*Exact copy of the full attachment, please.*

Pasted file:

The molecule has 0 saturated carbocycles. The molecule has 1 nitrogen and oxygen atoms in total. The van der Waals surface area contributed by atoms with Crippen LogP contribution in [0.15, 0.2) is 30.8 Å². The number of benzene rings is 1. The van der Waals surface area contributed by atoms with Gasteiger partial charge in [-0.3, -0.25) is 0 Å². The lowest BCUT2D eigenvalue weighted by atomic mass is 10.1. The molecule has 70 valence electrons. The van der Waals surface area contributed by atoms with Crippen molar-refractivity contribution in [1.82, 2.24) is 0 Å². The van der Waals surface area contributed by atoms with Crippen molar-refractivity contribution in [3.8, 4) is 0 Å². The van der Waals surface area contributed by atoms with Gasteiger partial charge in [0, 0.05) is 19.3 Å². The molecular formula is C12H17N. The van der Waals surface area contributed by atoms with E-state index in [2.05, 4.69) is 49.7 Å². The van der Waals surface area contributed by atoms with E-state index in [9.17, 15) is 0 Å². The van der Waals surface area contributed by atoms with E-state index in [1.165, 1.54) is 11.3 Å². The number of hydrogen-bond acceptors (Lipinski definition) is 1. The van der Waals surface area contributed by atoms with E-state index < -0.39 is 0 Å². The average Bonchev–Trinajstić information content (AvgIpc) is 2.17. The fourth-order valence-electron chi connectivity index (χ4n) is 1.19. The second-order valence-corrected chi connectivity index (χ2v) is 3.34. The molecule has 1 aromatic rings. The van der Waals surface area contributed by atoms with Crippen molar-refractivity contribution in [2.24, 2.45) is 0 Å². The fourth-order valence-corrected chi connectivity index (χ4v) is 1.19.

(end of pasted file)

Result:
The molecule has 0 saturated carbocycles. The molecule has 1 nitrogen and oxygen atoms in total. The van der Waals surface area contributed by atoms with Crippen LogP contribution in [0.15, 0.2) is 30.8 Å². The number of benzene rings is 1. The van der Waals surface area contributed by atoms with Gasteiger partial charge in [-0.3, -0.25) is 0 Å². The lowest BCUT2D eigenvalue weighted by atomic mass is 10.1. The molecule has 70 valence electrons. The van der Waals surface area contributed by atoms with Crippen molar-refractivity contribution in [1.82, 2.24) is 0 Å². The van der Waals surface area contributed by atoms with Crippen molar-refractivity contribution in [3.8, 4) is 0 Å². The van der Waals surface area contributed by atoms with Gasteiger partial charge in [0, 0.05) is 19.3 Å². The molecular formula is C12H17N. The van der Waals surface area contributed by atoms with E-state index in [2.05, 4.69) is 49.7 Å². The van der Waals surface area contributed by atoms with E-state index in [9.17, 15) is 0 Å². The van der Waals surface area contributed by atoms with E-state index in [1.165, 1.54) is 11.3 Å². The number of hydrogen-bond acceptors (Lipinski definition) is 1. The van der Waals surface area contributed by atoms with E-state index < -0.39 is 0 Å². The average Bonchev–Trinajstić information content (AvgIpc) is 2.17. The fourth-order valence-electron chi connectivity index (χ4n) is 1.19. The second-order valence-corrected chi connectivity index (χ2v) is 3.34. The molecule has 1 aromatic rings. The van der Waals surface area contributed by atoms with Crippen molar-refractivity contribution in [2.24, 2.45) is 0 Å². The fourth-order valence-corrected chi connectivity index (χ4v) is 1.19.